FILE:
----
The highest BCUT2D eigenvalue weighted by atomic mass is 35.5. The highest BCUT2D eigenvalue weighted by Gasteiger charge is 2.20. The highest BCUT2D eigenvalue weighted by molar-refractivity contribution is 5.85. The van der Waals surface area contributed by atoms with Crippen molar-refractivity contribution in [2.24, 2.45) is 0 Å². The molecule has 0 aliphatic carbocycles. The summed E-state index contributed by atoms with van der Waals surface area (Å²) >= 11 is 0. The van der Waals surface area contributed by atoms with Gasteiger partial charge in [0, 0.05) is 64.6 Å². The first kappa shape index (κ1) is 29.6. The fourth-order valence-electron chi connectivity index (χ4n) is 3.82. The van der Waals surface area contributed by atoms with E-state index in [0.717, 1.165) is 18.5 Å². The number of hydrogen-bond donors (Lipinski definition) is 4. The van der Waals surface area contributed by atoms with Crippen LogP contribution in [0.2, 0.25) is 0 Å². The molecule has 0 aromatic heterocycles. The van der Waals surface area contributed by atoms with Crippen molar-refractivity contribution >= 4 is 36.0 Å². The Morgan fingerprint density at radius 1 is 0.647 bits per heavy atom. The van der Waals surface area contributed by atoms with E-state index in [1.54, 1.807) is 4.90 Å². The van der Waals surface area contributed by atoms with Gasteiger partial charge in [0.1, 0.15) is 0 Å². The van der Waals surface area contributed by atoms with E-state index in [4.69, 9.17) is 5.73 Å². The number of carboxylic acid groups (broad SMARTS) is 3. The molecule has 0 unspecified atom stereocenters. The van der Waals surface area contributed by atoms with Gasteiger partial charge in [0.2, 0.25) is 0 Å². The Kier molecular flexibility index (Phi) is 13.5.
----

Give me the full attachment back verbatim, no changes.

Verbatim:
The highest BCUT2D eigenvalue weighted by atomic mass is 35.5. The highest BCUT2D eigenvalue weighted by Gasteiger charge is 2.20. The highest BCUT2D eigenvalue weighted by molar-refractivity contribution is 5.85. The van der Waals surface area contributed by atoms with Crippen molar-refractivity contribution in [2.24, 2.45) is 0 Å². The molecule has 0 aliphatic carbocycles. The summed E-state index contributed by atoms with van der Waals surface area (Å²) >= 11 is 0. The van der Waals surface area contributed by atoms with Gasteiger partial charge in [0, 0.05) is 64.6 Å². The first kappa shape index (κ1) is 29.6. The fourth-order valence-electron chi connectivity index (χ4n) is 3.82. The van der Waals surface area contributed by atoms with E-state index in [0.717, 1.165) is 18.5 Å². The number of hydrogen-bond donors (Lipinski definition) is 4. The van der Waals surface area contributed by atoms with Crippen LogP contribution in [0.2, 0.25) is 0 Å². The molecule has 0 aromatic heterocycles. The van der Waals surface area contributed by atoms with Crippen molar-refractivity contribution >= 4 is 36.0 Å². The Morgan fingerprint density at radius 1 is 0.647 bits per heavy atom. The van der Waals surface area contributed by atoms with E-state index in [1.54, 1.807) is 4.90 Å². The van der Waals surface area contributed by atoms with Gasteiger partial charge in [0.1, 0.15) is 0 Å². The van der Waals surface area contributed by atoms with E-state index in [4.69, 9.17) is 5.73 Å². The number of carboxylic acid groups (broad SMARTS) is 3. The molecule has 0 unspecified atom stereocenters. The van der Waals surface area contributed by atoms with Gasteiger partial charge in [0.2, 0.25) is 0 Å². The Kier molecular flexibility index (Phi) is 13.5.